# [R] Fitting exponential curve to data points

(Ted Harding) ted.harding at nessie.mcc.ac.uk
Tue Jul 24 11:08:35 CEST 2007

```On 24-Jul-07 01:09:06, Andrew Clegg wrote:
> Hi folks,
>
> I've looked through the list archives and online resources, but I
> haven't really found an answer to this -- it's pretty basic, but I'm
> (very much) not a statistician, and I just want to check that my
> solution is statistically sound.
>
> Basically, I have a data file containing two columns of data, call it
> data.tsv:
>
> year  count
> 1999  3
> 2000  5
> 2001  9
> 2002  30
> 2003  62
> 2004  154
> 2005  245
> 2006  321
>
> These look exponential to me, so what I want to do is plot these
> points on a graph with linear axes, and add an exponential curve over
> the top. I also want to give an R-squared for the fit.
>
> The way I did it was like so:
>
>
># Read in the data, make a copy of it, and take logs
> log.data = data
> log.data\$count = log(log.data\$count)
>
># Fit a model to the logs of the data
> model = lm(log.data\$count ~ year, data = log.data)
>
># Plot the original data points on a graph
> plot(data)
>
># Draw in the exponents of the model's output
> lines(data\$year, exp(fitted(model)))
>
>
> Is this the right way to do it? log-ing the data and then exp-ing the
> results seems like a bit of a long-winded way to achieve the desired
> effect. Is the R-squared given by summary(model) a valid measurement
> of the fit of the points to an exponential curve, and should I use
> multiple R-squared or adjusted R-squared?
>
> The R-squared I get from this method (0.98 multiple) seems a little
> high going by the deviation of the last data point from the curve --
> you'll see what I mean if you try it.

I just did. From the plot of log(count) against year, with the plot
of the linear fit of log(count)~year superimposed, I see indications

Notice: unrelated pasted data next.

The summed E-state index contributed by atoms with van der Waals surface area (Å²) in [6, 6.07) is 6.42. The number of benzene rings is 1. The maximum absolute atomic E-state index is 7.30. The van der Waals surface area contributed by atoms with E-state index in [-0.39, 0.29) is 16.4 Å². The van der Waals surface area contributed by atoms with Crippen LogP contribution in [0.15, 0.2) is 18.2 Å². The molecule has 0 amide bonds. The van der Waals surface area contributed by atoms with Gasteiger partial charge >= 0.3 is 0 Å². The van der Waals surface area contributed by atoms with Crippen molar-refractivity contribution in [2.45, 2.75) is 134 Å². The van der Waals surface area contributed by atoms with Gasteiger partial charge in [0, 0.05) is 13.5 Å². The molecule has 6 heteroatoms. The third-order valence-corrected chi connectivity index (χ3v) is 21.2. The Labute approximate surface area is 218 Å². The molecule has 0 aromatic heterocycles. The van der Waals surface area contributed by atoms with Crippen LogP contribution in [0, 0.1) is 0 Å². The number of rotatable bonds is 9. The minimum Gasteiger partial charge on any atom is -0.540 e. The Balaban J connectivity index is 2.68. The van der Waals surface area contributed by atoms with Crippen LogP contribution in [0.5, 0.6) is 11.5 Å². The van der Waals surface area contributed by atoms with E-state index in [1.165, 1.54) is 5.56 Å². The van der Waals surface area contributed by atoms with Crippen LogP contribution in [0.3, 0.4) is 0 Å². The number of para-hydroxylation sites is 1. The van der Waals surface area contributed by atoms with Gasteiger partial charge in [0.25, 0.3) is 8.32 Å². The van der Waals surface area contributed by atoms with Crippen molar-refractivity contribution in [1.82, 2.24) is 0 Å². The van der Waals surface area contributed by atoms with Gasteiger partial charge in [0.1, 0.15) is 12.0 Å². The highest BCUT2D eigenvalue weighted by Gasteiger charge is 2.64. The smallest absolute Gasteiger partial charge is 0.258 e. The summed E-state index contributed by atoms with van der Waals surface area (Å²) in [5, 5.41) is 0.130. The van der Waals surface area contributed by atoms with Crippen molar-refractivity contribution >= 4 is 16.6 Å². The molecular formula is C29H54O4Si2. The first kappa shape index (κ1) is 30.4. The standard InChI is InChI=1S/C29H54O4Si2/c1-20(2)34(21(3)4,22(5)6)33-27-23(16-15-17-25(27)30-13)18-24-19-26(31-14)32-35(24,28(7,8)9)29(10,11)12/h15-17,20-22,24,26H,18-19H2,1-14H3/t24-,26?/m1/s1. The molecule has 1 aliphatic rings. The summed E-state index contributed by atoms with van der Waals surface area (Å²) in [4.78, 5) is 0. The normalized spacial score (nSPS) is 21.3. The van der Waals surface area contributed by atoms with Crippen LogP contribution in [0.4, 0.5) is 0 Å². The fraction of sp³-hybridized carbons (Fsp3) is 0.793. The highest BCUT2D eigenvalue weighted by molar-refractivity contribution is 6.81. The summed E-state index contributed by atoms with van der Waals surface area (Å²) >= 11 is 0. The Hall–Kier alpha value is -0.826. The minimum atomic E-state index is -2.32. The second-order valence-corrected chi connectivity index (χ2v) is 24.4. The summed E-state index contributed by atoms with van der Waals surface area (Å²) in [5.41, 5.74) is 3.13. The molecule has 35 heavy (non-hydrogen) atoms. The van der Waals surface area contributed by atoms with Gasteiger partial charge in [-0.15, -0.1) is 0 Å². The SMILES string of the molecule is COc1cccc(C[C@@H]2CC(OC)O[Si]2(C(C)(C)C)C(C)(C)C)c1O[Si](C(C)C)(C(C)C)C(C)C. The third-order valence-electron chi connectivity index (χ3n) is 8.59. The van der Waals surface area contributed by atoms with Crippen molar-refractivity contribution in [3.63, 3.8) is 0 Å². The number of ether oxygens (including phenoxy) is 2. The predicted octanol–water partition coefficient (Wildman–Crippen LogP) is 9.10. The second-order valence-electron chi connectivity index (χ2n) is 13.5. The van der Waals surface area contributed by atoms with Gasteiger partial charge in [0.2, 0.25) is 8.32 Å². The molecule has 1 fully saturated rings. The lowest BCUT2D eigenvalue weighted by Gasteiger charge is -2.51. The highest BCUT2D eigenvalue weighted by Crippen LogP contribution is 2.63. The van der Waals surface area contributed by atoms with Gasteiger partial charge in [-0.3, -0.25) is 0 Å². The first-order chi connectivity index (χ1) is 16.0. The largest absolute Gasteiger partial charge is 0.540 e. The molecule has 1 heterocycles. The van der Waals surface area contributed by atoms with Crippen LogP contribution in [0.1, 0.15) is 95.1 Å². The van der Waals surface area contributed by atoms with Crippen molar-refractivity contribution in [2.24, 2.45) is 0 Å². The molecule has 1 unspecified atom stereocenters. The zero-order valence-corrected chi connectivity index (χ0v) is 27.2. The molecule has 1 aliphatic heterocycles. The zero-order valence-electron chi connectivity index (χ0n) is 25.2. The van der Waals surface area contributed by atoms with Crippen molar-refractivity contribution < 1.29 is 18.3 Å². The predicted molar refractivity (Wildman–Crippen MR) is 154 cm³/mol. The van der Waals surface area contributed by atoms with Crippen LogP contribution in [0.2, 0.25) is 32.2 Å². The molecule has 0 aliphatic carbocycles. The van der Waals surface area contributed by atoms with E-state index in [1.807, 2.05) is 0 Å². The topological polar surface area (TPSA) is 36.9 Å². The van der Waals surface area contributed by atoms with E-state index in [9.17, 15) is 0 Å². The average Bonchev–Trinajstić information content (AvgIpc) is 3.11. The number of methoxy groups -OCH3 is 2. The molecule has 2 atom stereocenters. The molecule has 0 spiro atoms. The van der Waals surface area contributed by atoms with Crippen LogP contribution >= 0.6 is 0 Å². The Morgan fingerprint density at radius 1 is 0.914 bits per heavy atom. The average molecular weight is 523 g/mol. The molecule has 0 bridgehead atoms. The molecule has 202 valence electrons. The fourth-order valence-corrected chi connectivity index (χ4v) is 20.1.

of a non-linear relationship.

The departures of the data from the fit follow a rather systematic
pattern. Initially the data increase more slowly than the fit,
and lie below it. Then they increase faster and corss over above it.
Then the data increase less fast than the fit, and the final data
point is below the fit.

There are not enough data to properly identify the non-linearity,
but the overall appearance of the data plot suggests to me that
you should be considering one of the "growth curve" models.

Many such models start of with an increasing rate of growth,
which then slows down, and typically levels off to an asymptote.
The apparent large discrepancy of your final data point could
be compatible with this kind of behaviour.

At this point, knowledge of what kind of thing is represented
it is the count of the numbers of individuals of a species in
an area, then independent knowledge of growth mechanisms may
help to narrow down the kind of model you should be tring to fit.

As to your question about "Is this the right way to do it"
(i.e. fitting an exponential curve by doing a linear fit of the
logarithm), generally speaking the answer is "Yes". But of course
you need to be confident that "exponential" is the right curve
to be fitting in the first place. If it's the wrong type of
curve to be considering, then it's not "the right way to do it"!

Hoping this help[s,
Ted.

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Date: 24-Jul-07                                       Time: 10:08:33
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